I think it’s a hint more complicated.To quote Rutherford, “There’s physics and there’s stamp collecting”. It seems to me that up until roughly the C17th in Europe science was stamp collecting without any real attempt at universal system building. This applied much the same in Catholic Europe as the Islamosphere. You are right about the protestants and such shaking things up. But free inquiry in the physical sciences did flourish for quite some time in the Islamic World. Indeed – according to my Persian cookbook – it took several hundred years to wean Persians off the wine and onto the sherbet. Yes, the Qu’ran is pregnant with mysticism and tyranny. See Sura 61:120 (http://hotair.com/archives/2007/09/23/blogging-the-qur’an-sura-5-“the-table”-verses-61-120/) but these lags are perhaps an artefact of the extremely rapid spread of Islam after Muhammed’s death – it took some time for the iron sandal to come down. This can be seen to this day in the linguistic fact that classical (Qu’ranic) Arabic is essentially a dead language like Latin (though more open to interpretation) and “street Arabic” is very variable from place to place. Almost like a language family like the Nordic languages.

    Anyway consider this fellow http://en.wikipedia.org/wiki/Al-Ghazali. This c. C12th when the shutters came down. The beast was born. around then and a great tension arose and grew between two fundamental views on the world. Essentially, is God/Allah bound by logic? Before roughly the C12th there was very little difference between Islamic and Christian “science” practically speaking. Both, for example, were heavily Aristotelian. It wasn’t so much the Al-Ghazali (et al)’s repudiation of the empirical method but their repudiation of the a priori. When I was 17 I was nearly killed on the road. I got away very light but was unconscious for a bit and utterly confused. I recited truth to myself to ground me. The truth was mathematics. I did algebra in my head because Allah’s hand is fettered. I could, in principle, be convinced that sex outside of marriage or making graven images or drinking wine or whatever is morally wrong but logic is different to good and no force on Earth or in the Heavens will convince me that 2+2=5. The belief they are the same is where much Islamic thinking ossified. It is a great tragedy (perhaps reflecting the trauma of the Crusades and the Mongol invasion) that the Islamic World suffered a self-inflicted step back to Qu’ranic “certainties” around the C12th.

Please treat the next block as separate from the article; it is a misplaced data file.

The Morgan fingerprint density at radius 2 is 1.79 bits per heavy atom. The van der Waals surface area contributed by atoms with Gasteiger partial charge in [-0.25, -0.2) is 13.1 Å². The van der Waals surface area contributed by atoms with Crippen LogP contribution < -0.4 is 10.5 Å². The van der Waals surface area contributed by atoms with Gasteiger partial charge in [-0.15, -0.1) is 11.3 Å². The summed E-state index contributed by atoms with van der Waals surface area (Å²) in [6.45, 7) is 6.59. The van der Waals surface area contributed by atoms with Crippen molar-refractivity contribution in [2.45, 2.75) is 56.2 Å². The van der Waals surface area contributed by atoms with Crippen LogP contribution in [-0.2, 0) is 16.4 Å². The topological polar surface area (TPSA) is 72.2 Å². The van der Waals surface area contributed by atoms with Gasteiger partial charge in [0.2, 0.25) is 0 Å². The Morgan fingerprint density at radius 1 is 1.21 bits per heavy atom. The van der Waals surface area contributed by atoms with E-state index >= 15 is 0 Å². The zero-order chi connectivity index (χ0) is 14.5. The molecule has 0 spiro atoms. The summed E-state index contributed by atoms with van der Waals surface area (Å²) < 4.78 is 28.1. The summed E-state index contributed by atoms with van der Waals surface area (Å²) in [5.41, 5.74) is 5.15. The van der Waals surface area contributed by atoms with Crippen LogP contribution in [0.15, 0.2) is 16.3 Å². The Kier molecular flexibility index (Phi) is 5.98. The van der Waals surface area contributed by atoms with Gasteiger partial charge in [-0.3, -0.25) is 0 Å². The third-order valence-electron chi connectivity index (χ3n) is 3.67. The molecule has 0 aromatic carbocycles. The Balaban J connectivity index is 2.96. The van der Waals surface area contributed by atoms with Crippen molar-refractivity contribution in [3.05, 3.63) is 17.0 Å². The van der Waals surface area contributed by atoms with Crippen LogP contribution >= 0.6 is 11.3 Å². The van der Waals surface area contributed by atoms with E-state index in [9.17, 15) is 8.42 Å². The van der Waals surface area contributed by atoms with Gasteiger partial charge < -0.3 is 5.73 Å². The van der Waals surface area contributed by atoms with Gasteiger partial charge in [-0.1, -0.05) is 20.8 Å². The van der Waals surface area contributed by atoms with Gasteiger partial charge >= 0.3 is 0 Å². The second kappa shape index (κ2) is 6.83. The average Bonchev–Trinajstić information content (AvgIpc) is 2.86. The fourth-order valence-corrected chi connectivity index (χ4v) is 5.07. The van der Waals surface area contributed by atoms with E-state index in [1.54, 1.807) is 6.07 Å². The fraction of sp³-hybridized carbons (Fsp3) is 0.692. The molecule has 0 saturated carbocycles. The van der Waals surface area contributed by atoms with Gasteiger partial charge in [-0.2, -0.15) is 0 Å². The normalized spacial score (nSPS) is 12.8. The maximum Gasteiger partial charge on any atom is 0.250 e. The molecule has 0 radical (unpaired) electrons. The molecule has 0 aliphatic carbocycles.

5. John Galt says:

    Yes, I think in principle we are in agreement. The iron fist of the pre-reformation Catholic church and the iron sandal of Islam essentially ends up in the same place as the fundamental nature of everything boils down to the predetermined dogma of “because Allah/God made it so”.

    This makes questioning about the fundamental nature of the universe very dangerous, especially where it conflicts with religious teachings or applied dogma, such as Aristotelian geocentricity which caused Galileo so much grief when attempting to change the churches view towards Copernican heliocentricity.

    I am sure that there have been equivalent actions by the muslim clerics over the centuries, but given the more autocratic and decentralised nature of Islam, this hasn’t been as publicised or as notorious as Galileo’s case.

  6. clh says:

    Sorry, but the Church was never the anti science body it is made out to be. Even the Galileo case wasn’t particularly anti science – that it was is mainly a beat up.

  7. John Galt says:

    That’s not the assertion I’m making, rather it is that certain aspects of fundamentals, the how and the why of things were predefined as within the realm of the divine or divine revelation and in those areas research was inherently in conflict with the church.

    Outside of these areas the church often actively participated, with priests leading the way in chemistry, botany and other sciences (“butterfly collecting” as Nick would have it).

  8. Mr Ed says:

    John G, indeed, Gregor Mendel was a Catholic monk. His study of genetics was revolutionary, sadly ignored in his lifetime.

    What is called science is either data collection.’taxonomy’, mechanism deduction ‘chemistry etc.’ or nutty mysticism – a lot of physics and some ‘evolutionary’ biology.